Disclosure: This post may contain affiliate links, which means we may receive a commission if you click a link and purchase something that we have recommended. While clicking these links won't cost you any extra money, they will help us keep this site up and running! Please check out our disclosure policy for more details. Thank you for your support!
The relationship between brands or public relations firms and bloggers are often complicated and everyone ends up frustrated. If you’re in the former group or are just interested in working with bloggers in the future, here are a few tips that will help make your collaboration as successful as possible.
Dear brands, businesses, PR reps and anyone else interested in working with bloggers and other influencers:
I’ve been a blogger a long time – it’s coming up on 10 years! During this time, I’ve seen the blogging landscape change so much; sometimes the changes are for the better and sometimes for the worse. It’s an interesting field because anyone can start a blog, anyone can make money blogging, and anyone can have influence. You might say it takes luck, but what it really takes to be a successful blogger is an extreme amount of hard work.
Over the years, it seems like blogging has become a laughable profession to some but at the same time, brands also vie to work with bloggers and other influencers because unlike traditional advertisements that are often tuned out, we have the eyes and ears of the networks we have cultivated.
You don’t need a million-person audience to be a successful blogger. You just need sway. Bloggers need to know their audiences and know how to tell stories, which is something it’s nearly impossible for a brand to do on its own. While I know many of you respect bloggers, or at least want them to work for you, the disrespect also runs rampant in so many ways.
As a blogging veteran who’s not afraid to tell it like it is, I wanted to put together a checklist of some of the ways that you, perhaps unwittingly, disrespect bloggers and influencers, as well as options that will easily help make things better. Please know that I’m not attacking anyone, but we all need to do better if we want blogger and brand collaborations to flourish.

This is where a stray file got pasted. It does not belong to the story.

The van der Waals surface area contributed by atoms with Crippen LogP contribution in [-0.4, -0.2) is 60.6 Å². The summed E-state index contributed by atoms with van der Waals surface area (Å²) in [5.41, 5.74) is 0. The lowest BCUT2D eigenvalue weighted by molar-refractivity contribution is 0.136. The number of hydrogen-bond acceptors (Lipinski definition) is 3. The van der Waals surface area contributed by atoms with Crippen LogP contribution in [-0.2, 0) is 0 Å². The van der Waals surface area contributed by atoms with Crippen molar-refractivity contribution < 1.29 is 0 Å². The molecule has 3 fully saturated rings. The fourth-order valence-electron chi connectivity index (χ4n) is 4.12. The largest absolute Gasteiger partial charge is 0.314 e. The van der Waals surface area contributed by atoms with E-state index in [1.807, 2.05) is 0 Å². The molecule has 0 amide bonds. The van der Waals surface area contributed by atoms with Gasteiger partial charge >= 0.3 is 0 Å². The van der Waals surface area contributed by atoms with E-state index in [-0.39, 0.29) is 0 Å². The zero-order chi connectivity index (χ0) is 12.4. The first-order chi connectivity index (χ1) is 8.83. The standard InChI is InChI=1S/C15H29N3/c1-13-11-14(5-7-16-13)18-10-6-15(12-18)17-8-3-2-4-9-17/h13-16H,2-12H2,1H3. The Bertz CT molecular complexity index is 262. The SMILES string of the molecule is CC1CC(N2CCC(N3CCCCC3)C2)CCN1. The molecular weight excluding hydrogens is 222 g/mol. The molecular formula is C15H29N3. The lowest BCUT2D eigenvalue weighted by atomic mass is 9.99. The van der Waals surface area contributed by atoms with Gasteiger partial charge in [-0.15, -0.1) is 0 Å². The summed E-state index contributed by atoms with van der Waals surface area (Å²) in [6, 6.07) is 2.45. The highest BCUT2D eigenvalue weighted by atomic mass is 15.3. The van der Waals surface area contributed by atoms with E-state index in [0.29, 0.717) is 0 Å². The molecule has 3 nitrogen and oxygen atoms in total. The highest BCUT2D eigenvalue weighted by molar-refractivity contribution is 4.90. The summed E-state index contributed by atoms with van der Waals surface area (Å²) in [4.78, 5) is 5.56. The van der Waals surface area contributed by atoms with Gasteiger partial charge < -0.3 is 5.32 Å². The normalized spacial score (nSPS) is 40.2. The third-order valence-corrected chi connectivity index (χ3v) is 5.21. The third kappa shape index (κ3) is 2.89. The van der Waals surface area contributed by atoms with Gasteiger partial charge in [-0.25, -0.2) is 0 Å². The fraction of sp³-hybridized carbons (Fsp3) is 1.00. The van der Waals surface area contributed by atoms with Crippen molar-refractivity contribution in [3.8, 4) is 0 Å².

Tips for working with bloggers and influencers
Know our names
If you’re sending out a cold email, first and foremost, please take the time to get our names and our blogs right. I know you’re busy, but so are we. My name is Lisa, so if I get an email addressed to “Laura,” I immediately hit delete. I’m sure others are nicer than I am, but respect starts at the beginning.
Tip: Double check that our names and sites are right, or leave them out altogether.
Stop spamming us with press releases
I know some newspapers and magazines will run glorified press releases in their publications, so sending non-stop press releases to them makes sense. We aren’t journalists and most of the time we have very little use for press releases, especially when they have nothing at all to do with our blog content.
Tip: Send your press release once and follow-up once if you must, but after that, let it go. We will let you know if your press release is a good fit for our sites!
We don’t work for free
Some bloggers will work for a product, others only want money, and others want money and product. Payment can take many forms and it’s up to each individual blogger or influencer to decide what is in her best interest. If you want us to really sell a product to our followers, we need to test it out and make sure it’s a good fit for our audience. Bloggers don’t have bosses, so when we say we charge in exchange for coverage it’s because we otherwise won’t get any sort of payment for the work will do on your behalf. It can take hours to test a product, photograph it, and then write a blog post and update social media.
Do you do your job for free? Assuming you don’t, why should we work for you for free?
Tip: If you can’t offer anything in exchange for a post, explain why to the blogger and then back off quickly. Assuming we are happy to work for nothing is the #1 thing most bloggers find irritating.